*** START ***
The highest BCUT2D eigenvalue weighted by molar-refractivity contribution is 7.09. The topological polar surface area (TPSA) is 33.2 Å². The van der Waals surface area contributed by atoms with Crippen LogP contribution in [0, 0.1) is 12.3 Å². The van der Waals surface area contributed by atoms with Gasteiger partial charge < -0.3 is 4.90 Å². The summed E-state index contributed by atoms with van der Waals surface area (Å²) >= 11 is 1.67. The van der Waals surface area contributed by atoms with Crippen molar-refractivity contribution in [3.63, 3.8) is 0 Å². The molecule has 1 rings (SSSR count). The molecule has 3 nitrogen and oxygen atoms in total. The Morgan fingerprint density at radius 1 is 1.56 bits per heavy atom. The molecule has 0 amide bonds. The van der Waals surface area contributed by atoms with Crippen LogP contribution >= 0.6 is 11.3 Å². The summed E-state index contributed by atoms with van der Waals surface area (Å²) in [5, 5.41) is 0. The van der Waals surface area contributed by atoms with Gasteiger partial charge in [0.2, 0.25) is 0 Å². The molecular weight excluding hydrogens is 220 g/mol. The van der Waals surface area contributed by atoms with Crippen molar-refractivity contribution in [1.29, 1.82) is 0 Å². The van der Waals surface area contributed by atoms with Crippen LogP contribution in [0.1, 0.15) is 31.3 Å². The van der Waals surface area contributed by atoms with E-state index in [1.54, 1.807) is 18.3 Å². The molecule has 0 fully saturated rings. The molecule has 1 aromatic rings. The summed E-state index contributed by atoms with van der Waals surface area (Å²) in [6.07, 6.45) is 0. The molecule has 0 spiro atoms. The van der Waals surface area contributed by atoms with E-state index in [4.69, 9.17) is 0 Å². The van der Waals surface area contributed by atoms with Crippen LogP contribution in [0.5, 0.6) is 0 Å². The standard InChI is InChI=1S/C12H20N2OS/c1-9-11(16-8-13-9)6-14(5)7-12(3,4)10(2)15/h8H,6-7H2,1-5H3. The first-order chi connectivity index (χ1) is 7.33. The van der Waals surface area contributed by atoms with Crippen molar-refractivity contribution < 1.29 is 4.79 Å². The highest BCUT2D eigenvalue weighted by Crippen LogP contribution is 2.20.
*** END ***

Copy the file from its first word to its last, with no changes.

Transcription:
The highest BCUT2D eigenvalue weighted by molar-refractivity contribution is 7.09. The topological polar surface area (TPSA) is 33.2 Å². The van der Waals surface area contributed by atoms with Crippen LogP contribution in [0, 0.1) is 12.3 Å². The van der Waals surface area contributed by atoms with Gasteiger partial charge < -0.3 is 4.90 Å². The summed E-state index contributed by atoms with van der Waals surface area (Å²) >= 11 is 1.67. The van der Waals surface area contributed by atoms with Crippen molar-refractivity contribution in [3.63, 3.8) is 0 Å². The molecule has 1 rings (SSSR count). The molecule has 3 nitrogen and oxygen atoms in total. The Morgan fingerprint density at radius 1 is 1.56 bits per heavy atom. The molecule has 0 amide bonds. The van der Waals surface area contributed by atoms with Crippen LogP contribution >= 0.6 is 11.3 Å². The summed E-state index contributed by atoms with van der Waals surface area (Å²) in [5, 5.41) is 0. The van der Waals surface area contributed by atoms with Gasteiger partial charge in [0.2, 0.25) is 0 Å². The molecular weight excluding hydrogens is 220 g/mol. The van der Waals surface area contributed by atoms with Crippen molar-refractivity contribution in [1.29, 1.82) is 0 Å². The van der Waals surface area contributed by atoms with Crippen LogP contribution in [0.1, 0.15) is 31.3 Å². The van der Waals surface area contributed by atoms with E-state index in [1.54, 1.807) is 18.3 Å². The molecule has 0 fully saturated rings. The molecule has 1 aromatic rings. The summed E-state index contributed by atoms with van der Waals surface area (Å²) in [6.07, 6.45) is 0. The molecule has 0 spiro atoms. The van der Waals surface area contributed by atoms with E-state index in [4.69, 9.17) is 0 Å². The van der Waals surface area contributed by atoms with Crippen LogP contribution in [0.5, 0.6) is 0 Å². The standard InChI is InChI=1S/C12H20N2OS/c1-9-11(16-8-13-9)6-14(5)7-12(3,4)10(2)15/h8H,6-7H2,1-5H3. The first-order chi connectivity index (χ1) is 7.33. The van der Waals surface area contributed by atoms with Crippen molar-refractivity contribution < 1.29 is 4.79 Å². The highest BCUT2D eigenvalue weighted by Crippen LogP contribution is 2.20.